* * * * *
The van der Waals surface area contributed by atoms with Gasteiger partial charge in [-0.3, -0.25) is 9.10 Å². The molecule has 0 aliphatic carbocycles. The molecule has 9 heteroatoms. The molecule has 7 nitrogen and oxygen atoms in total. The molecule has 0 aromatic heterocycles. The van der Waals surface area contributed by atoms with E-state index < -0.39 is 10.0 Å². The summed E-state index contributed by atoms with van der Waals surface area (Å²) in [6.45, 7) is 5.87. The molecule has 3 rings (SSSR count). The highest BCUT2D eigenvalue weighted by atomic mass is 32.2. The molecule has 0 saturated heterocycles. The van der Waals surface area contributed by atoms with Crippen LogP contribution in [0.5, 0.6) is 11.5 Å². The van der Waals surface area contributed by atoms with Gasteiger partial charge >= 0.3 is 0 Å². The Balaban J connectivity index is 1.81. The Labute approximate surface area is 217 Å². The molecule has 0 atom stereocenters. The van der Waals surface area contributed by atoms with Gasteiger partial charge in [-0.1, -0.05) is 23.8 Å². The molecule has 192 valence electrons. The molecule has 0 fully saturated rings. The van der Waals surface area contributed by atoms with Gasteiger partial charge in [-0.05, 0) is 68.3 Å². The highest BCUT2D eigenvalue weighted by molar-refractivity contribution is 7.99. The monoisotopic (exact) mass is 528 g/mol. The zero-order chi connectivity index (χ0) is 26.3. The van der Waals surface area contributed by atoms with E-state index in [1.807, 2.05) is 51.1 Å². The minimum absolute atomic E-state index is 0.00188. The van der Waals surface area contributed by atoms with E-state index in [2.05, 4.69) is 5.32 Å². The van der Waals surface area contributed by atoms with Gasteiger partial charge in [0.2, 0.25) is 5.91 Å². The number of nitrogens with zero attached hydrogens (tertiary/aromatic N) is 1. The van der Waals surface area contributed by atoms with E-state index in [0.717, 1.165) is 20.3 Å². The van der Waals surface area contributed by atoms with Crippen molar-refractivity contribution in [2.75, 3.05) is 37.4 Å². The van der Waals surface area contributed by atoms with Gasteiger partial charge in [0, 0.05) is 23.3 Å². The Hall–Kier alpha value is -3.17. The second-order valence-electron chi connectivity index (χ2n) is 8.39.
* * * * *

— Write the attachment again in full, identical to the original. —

The van der Waals surface area contributed by atoms with Gasteiger partial charge in [-0.3, -0.25) is 9.10 Å². The molecule has 0 aliphatic carbocycles. The molecule has 9 heteroatoms. The molecule has 7 nitrogen and oxygen atoms in total. The molecule has 0 aromatic heterocycles. The van der Waals surface area contributed by atoms with E-state index < -0.39 is 10.0 Å². The summed E-state index contributed by atoms with van der Waals surface area (Å²) in [6.45, 7) is 5.87. The molecule has 3 rings (SSSR count). The highest BCUT2D eigenvalue weighted by atomic mass is 32.2. The molecule has 0 saturated heterocycles. The van der Waals surface area contributed by atoms with Crippen LogP contribution in [0.5, 0.6) is 11.5 Å². The van der Waals surface area contributed by atoms with Gasteiger partial charge >= 0.3 is 0 Å². The Balaban J connectivity index is 1.81. The Labute approximate surface area is 217 Å². The molecule has 0 atom stereocenters. The van der Waals surface area contributed by atoms with Gasteiger partial charge in [-0.1, -0.05) is 23.8 Å². The molecule has 192 valence electrons. The molecule has 0 fully saturated rings. The van der Waals surface area contributed by atoms with Gasteiger partial charge in [-0.05, 0) is 68.3 Å². The highest BCUT2D eigenvalue weighted by molar-refractivity contribution is 7.99. The monoisotopic (exact) mass is 528 g/mol. The zero-order chi connectivity index (χ0) is 26.3. The van der Waals surface area contributed by atoms with E-state index in [1.807, 2.05) is 51.1 Å². The minimum absolute atomic E-state index is 0.00188. The van der Waals surface area contributed by atoms with E-state index in [2.05, 4.69) is 5.32 Å². The van der Waals surface area contributed by atoms with Gasteiger partial charge in [0.2, 0.25) is 5.91 Å². The number of nitrogens with zero attached hydrogens (tertiary/aromatic N) is 1. The van der Waals surface area contributed by atoms with E-state index in [0.717, 1.165) is 20.3 Å². The van der Waals surface area contributed by atoms with Crippen molar-refractivity contribution in [2.75, 3.05) is 37.4 Å². The van der Waals surface area contributed by atoms with Gasteiger partial charge in [0, 0.05) is 23.3 Å². The Hall–Kier alpha value is -3.17. The second-order valence-electron chi connectivity index (χ2n) is 8.39.